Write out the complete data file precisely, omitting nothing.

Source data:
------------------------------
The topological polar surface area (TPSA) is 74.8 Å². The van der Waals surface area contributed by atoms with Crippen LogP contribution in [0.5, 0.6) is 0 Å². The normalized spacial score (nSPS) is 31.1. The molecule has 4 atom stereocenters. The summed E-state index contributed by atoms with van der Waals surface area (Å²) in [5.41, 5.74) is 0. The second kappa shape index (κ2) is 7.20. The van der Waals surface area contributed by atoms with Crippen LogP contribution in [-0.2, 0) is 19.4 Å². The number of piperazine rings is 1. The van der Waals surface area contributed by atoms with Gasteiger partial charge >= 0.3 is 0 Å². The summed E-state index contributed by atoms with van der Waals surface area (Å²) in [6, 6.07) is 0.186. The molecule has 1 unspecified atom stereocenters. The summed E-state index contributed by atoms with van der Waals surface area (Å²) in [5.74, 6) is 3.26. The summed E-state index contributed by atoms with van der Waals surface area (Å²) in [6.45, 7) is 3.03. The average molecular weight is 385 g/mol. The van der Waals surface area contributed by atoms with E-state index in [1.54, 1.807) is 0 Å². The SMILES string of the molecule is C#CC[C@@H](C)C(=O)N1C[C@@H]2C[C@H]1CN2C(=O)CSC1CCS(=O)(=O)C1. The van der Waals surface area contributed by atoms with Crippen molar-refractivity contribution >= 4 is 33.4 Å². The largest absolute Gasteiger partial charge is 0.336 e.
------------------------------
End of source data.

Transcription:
The topological polar surface area (TPSA) is 74.8 Å². The van der Waals surface area contributed by atoms with Crippen LogP contribution in [0.5, 0.6) is 0 Å². The normalized spacial score (nSPS) is 31.1. The molecule has 4 atom stereocenters. The summed E-state index contributed by atoms with van der Waals surface area (Å²) in [5.41, 5.74) is 0. The second kappa shape index (κ2) is 7.20. The van der Waals surface area contributed by atoms with Crippen LogP contribution in [-0.2, 0) is 19.4 Å². The number of piperazine rings is 1. The van der Waals surface area contributed by atoms with Gasteiger partial charge >= 0.3 is 0 Å². The summed E-state index contributed by atoms with van der Waals surface area (Å²) in [6, 6.07) is 0.186. The molecule has 1 unspecified atom stereocenters. The summed E-state index contributed by atoms with van der Waals surface area (Å²) in [5.74, 6) is 3.26. The summed E-state index contributed by atoms with van der Waals surface area (Å²) in [6.45, 7) is 3.03. The average molecular weight is 385 g/mol. The van der Waals surface area contributed by atoms with E-state index in [1.54, 1.807) is 0 Å². The SMILES string of the molecule is C#CC[C@@H](C)C(=O)N1C[C@@H]2C[C@H]1CN2C(=O)CSC1CCS(=O)(=O)C1. The van der Waals surface area contributed by atoms with Crippen molar-refractivity contribution >= 4 is 33.4 Å². The largest absolute Gasteiger partial charge is 0.336 e.